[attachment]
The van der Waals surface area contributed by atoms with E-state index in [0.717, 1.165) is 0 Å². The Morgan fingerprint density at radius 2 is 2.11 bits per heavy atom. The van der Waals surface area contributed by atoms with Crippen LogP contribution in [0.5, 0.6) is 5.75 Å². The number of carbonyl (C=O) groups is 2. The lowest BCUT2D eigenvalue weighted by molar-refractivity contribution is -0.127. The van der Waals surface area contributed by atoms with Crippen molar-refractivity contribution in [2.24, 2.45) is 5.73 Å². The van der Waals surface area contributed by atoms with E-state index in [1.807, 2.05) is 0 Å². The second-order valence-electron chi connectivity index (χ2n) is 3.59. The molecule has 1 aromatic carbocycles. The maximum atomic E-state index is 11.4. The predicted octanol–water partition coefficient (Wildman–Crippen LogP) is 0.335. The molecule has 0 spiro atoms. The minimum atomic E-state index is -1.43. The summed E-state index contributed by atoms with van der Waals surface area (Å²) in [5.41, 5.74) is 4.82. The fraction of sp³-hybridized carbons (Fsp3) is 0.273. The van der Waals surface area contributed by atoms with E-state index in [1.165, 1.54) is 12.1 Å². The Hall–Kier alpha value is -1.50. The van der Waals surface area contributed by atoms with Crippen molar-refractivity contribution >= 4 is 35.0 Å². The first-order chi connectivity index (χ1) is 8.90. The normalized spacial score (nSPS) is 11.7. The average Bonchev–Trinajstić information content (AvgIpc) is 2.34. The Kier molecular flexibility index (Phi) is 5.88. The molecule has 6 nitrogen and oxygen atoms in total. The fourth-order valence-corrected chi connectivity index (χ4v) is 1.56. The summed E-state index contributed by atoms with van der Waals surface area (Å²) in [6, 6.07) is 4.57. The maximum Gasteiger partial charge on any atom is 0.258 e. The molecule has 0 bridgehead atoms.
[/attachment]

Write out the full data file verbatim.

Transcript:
The van der Waals surface area contributed by atoms with E-state index in [0.717, 1.165) is 0 Å². The Morgan fingerprint density at radius 2 is 2.11 bits per heavy atom. The van der Waals surface area contributed by atoms with Crippen LogP contribution in [0.5, 0.6) is 5.75 Å². The number of carbonyl (C=O) groups is 2. The lowest BCUT2D eigenvalue weighted by molar-refractivity contribution is -0.127. The van der Waals surface area contributed by atoms with Crippen molar-refractivity contribution in [2.24, 2.45) is 5.73 Å². The van der Waals surface area contributed by atoms with E-state index in [1.807, 2.05) is 0 Å². The second-order valence-electron chi connectivity index (χ2n) is 3.59. The molecule has 1 aromatic carbocycles. The maximum atomic E-state index is 11.4. The predicted octanol–water partition coefficient (Wildman–Crippen LogP) is 0.335. The molecule has 0 spiro atoms. The minimum atomic E-state index is -1.43. The summed E-state index contributed by atoms with van der Waals surface area (Å²) in [5.41, 5.74) is 4.82. The fraction of sp³-hybridized carbons (Fsp3) is 0.273. The van der Waals surface area contributed by atoms with E-state index in [1.165, 1.54) is 12.1 Å². The Hall–Kier alpha value is -1.50. The van der Waals surface area contributed by atoms with Crippen molar-refractivity contribution >= 4 is 35.0 Å². The first-order chi connectivity index (χ1) is 8.90. The normalized spacial score (nSPS) is 11.7. The average Bonchev–Trinajstić information content (AvgIpc) is 2.34. The Kier molecular flexibility index (Phi) is 5.88. The molecule has 6 nitrogen and oxygen atoms in total. The fourth-order valence-corrected chi connectivity index (χ4v) is 1.56. The summed E-state index contributed by atoms with van der Waals surface area (Å²) in [6, 6.07) is 4.57. The maximum Gasteiger partial charge on any atom is 0.258 e. The molecule has 0 bridgehead atoms.